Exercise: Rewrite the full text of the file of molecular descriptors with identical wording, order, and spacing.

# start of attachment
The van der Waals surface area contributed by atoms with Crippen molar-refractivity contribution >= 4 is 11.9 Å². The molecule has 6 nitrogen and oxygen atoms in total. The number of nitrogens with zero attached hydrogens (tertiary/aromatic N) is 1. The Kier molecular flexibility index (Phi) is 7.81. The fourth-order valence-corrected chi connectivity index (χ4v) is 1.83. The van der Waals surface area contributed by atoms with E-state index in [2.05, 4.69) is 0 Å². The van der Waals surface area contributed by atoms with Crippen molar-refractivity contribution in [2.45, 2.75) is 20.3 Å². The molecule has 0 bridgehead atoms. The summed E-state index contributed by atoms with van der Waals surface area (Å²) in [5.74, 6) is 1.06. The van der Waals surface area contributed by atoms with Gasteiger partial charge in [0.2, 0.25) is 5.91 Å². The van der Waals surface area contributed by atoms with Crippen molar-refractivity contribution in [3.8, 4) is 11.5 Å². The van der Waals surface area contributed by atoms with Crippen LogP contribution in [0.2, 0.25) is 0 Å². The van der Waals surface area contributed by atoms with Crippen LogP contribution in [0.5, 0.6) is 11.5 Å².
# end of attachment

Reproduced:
The van der Waals surface area contributed by atoms with Crippen molar-refractivity contribution >= 4 is 11.9 Å². The molecule has 6 nitrogen and oxygen atoms in total. The number of nitrogens with zero attached hydrogens (tertiary/aromatic N) is 1. The Kier molecular flexibility index (Phi) is 7.81. The fourth-order valence-corrected chi connectivity index (χ4v) is 1.83. The van der Waals surface area contributed by atoms with E-state index in [2.05, 4.69) is 0 Å². The van der Waals surface area contributed by atoms with Crippen molar-refractivity contribution in [2.45, 2.75) is 20.3 Å². The molecule has 0 bridgehead atoms. The summed E-state index contributed by atoms with van der Waals surface area (Å²) in [5.74, 6) is 1.06. The van der Waals surface area contributed by atoms with Gasteiger partial charge in [0.2, 0.25) is 5.91 Å². The van der Waals surface area contributed by atoms with Crippen molar-refractivity contribution in [3.8, 4) is 11.5 Å². The van der Waals surface area contributed by atoms with Crippen LogP contribution in [0.2, 0.25) is 0 Å². The van der Waals surface area contributed by atoms with Crippen LogP contribution in [0.5, 0.6) is 11.5 Å².